The best way to manage blood sugar is to control the amount and type of carbohydrate you consume. In general, low carbohydrate diets work well as long as they are based on whole foods. High sugar foods are the worst offenders and should be avoided. When patients limit carbohydrates and avoid simple sugars they notice improved mood, weight loss, and increased energy. Slipping back into a high carbohydrate diet often leads to a mood episode, especially depression. Dr. Janikula has observed this diet to have both mood stabilizing and antidepressant effects.
Finally, if the blood sugar imbalance is large enough, a blood sugar balancing supplement should be used to regain control. (See supplements section.)
Concept #3: Food Allergies
Clinical ecologists have found the connection between food sensitivities and brain reactivity. Past physicians such as Brent Cambell, William Crook, and J.C. Breneman found connections between foods and mood problems. It is hypothesized that when a sensitive food is eaten an immune reaction can happen in the brain causing mood problems. The foods people are sensitive to tend to be the foods they eat the most. These include: wheat and wheat products, dairy, eggs, corn, chocolate, and pork. There is no data on how often these occur, but Dr. Janikula estimates that food allergies trigger mood episodes in a small percentage of patients with bipolar disorder and cause unwanted physical symptoms such as digestive disturbances, sinus infections, and migraines.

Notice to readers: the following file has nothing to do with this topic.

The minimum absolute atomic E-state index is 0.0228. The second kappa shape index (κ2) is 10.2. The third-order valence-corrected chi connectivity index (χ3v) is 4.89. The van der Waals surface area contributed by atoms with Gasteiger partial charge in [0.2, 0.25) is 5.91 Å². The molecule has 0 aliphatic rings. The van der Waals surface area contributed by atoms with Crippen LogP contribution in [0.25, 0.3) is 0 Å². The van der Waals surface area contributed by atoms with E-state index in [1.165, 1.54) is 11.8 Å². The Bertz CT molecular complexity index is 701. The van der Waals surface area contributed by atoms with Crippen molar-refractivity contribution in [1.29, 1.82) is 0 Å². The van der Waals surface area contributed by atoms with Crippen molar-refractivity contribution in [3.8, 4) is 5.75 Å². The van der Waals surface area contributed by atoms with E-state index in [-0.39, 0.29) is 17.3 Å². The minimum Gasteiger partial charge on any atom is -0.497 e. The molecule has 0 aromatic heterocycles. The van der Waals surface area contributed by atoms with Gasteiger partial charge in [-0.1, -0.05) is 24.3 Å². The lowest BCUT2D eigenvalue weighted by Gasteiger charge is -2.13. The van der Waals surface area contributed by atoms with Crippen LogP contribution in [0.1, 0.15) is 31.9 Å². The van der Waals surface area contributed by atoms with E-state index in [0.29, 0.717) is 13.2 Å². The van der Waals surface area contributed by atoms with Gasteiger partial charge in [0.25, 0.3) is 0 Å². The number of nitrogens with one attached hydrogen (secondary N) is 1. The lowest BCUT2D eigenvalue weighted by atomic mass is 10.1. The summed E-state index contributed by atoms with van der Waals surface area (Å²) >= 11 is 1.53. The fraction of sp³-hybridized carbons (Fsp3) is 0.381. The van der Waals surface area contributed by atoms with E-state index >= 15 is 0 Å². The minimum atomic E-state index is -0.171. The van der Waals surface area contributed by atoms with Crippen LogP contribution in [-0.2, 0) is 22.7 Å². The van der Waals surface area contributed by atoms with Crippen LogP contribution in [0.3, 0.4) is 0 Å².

There are several ways to detect food allergies. The best (gold-standard) method is to perform an allergy elimination diet. During this diet, all possible food allergens are avoided for 1-2 weeks. If symptoms improve, you have food sensitivity. Then to ascertain which foods are problematic, one food is added in at a time for three consecutive days. If the food is a problem the body reacts more vigorously after an absence. Typically there is no question that the food is problematic. This is done for each food reintroduced and if no reaction occurs, the food can continue to be eaten.
Concept #4: Eat Essential Fatty Acids.